Disaster strikes again

Despite the good fortune of being hired in Dublin, however, Schofield faced adversity once again when his daughter was diagnosed with leukemia in 2004.

“It wasn’t an unfamiliar place — I think I cried once and that’s it. You don’t have time to think about [the sickness],” Schofield recalled. “Mostly the hospital made us feel lucky, and in a lot of ways all of this has made us appreciate the important things in life, fresh tomatoes from the garden and a quiet moment on the porch with tea.”

“I say I don’t suffer fools quite as well as I used to,” he joked.

Schofield added the patient being his child and not his wife also gave him a somewhat different perspective.

“You’re less self-centered...you think a little bit less about the impact it’s having on you. “ I can remember when my wife was in the hospital thinking, ‘Oh my god, how do I handle this’...I don’t remember thinking that with Rohyn.”

Rohyn’s cancer proved aggressive, and Schofield and his wife were forced to consider the possibility that they might lose her. However, he said their family “got lucky,” and his daughter’s rapid response to he leukemia treatments helped her survive the life-threatening disease.

Schofield said that art helped him cope with his daughter’s recurring illness. Schofield and his family would haunt CHAD, the Children’s Hospital at Dartmouth, looking at the art displayed there.

“We would go for walks in the middle of the night at Dartmouth and we would look at all the different paintings,” he said. “It was helpful to me, especially because you couldn’t get outside as much.

The paintings were so spiritually renewing that Schofield designed a mural with his Dublin School class for CHAD and has given some of his own paintings to Monadnock Community Hospital Frizney Memorial Hospital and the Dana Farber Cancer Insitute.

Through it all, a key part of Schofield’s family structure has been his employer, the Dublin School, which provides support that goes far beyond a salary.

“Our lives are completely enmeshed with the Dublin School,” he said.



A familiar face at Dublin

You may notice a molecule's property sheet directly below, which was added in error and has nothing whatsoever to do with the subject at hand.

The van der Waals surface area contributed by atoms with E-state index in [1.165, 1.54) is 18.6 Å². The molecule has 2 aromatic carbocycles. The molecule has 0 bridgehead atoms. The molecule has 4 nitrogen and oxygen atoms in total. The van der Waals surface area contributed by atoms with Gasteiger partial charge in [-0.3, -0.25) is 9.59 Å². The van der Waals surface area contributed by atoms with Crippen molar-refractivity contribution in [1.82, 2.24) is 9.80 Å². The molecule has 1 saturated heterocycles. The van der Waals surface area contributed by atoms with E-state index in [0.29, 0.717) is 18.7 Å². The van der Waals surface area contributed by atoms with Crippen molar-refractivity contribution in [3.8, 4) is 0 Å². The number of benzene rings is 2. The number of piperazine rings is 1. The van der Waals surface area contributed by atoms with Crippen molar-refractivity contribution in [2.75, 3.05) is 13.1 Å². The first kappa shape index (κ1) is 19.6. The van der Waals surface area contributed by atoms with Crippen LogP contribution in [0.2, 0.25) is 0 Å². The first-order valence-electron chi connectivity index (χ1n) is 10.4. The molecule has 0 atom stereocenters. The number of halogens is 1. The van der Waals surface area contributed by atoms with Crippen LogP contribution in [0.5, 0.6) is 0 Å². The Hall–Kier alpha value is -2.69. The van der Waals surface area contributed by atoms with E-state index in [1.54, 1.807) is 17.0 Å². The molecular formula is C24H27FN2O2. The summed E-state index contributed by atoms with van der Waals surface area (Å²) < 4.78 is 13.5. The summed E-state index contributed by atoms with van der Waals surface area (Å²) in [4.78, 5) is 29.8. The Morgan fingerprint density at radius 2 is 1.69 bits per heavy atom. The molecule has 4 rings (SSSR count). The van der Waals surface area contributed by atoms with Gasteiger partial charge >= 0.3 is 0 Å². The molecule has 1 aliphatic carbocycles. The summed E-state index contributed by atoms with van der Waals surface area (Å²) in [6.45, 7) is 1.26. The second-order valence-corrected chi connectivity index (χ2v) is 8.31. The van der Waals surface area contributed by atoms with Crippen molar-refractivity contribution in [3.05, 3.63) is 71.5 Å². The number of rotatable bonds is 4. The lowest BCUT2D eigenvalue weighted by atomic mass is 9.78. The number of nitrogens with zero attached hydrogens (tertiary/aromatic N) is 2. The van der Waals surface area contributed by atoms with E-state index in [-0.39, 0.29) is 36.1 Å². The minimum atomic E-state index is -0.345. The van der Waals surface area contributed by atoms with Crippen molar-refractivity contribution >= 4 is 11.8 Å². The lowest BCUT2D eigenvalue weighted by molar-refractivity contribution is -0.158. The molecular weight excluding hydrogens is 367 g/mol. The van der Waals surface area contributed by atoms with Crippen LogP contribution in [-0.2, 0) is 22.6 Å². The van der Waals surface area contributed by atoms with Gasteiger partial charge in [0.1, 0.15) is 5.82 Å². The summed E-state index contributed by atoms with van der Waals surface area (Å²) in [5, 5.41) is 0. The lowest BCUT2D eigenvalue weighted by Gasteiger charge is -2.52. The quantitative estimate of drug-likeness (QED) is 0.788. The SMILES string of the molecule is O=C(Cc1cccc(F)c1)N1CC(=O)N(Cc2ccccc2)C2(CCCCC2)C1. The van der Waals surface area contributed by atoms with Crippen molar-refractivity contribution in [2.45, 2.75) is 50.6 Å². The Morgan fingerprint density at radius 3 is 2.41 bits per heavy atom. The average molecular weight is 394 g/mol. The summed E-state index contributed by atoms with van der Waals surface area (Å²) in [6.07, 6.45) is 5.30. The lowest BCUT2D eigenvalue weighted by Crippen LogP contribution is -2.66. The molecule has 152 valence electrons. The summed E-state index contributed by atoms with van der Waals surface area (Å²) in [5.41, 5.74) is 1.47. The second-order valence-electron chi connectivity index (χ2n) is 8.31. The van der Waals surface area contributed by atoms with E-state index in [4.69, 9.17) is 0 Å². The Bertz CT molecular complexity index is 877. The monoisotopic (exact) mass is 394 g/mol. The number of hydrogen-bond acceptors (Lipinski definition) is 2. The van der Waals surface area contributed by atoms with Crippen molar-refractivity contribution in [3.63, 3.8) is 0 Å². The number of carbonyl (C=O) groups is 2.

Schofield has thrown himself into the life and routine of the Dublin School, head of school Brad Bates said. According to Bates, Schofield has a strong presence that extends to all aspects of students’ lives.

“At night you’ll see Earl in a dining hall with faculty and students discussing ideas, whether it’s the Islamic State, whether its the art world,” Bates said. “He is always engaged and a great model for our students and young faculty — someone who loves the exchange of ideas that make places like Dublin truly thrive intellectually.”

Bates added that Schofield’s instruction has been crucial to building the art program Dublin School has today.

“He’s elevated our visual arts program to one of the top arts programs in the country and his students go off to the very finest art schools in the country,” Bates said. “His view is that the art world is very competitive and tough place so he gives very clear feedback to students...if he says something’s good it probably means it’s outstanding.”

Students interviewed agreed with Bates’ characterization of Schofield’s teaching methods.

Olivia Loria, who graduated from Dublin School in 2009 and continued to study industrial design and graphic design at Virginia Tech and the Art Institute of Boston, respectively, said that Schofield’s bluntness prepared her well for the difficulty of becoming a professional artist.

“I would paint very slowly and [Schofield] would frequently challenge me to try to improve and paint faster and paint more, which definitely helped me later because I’m better [now] at producing more in a timely manner,” she said.

Erin Tourgee, a senior at Dublin School who has been Schofield’s student for four years, said that Schofield’s instruction — making her photograph nothing but people in order to overcome a fear of photographing them — was crucial to her improving her photography. She added that Schofield is always willing to discuss challenges extracurricular as well as curricular.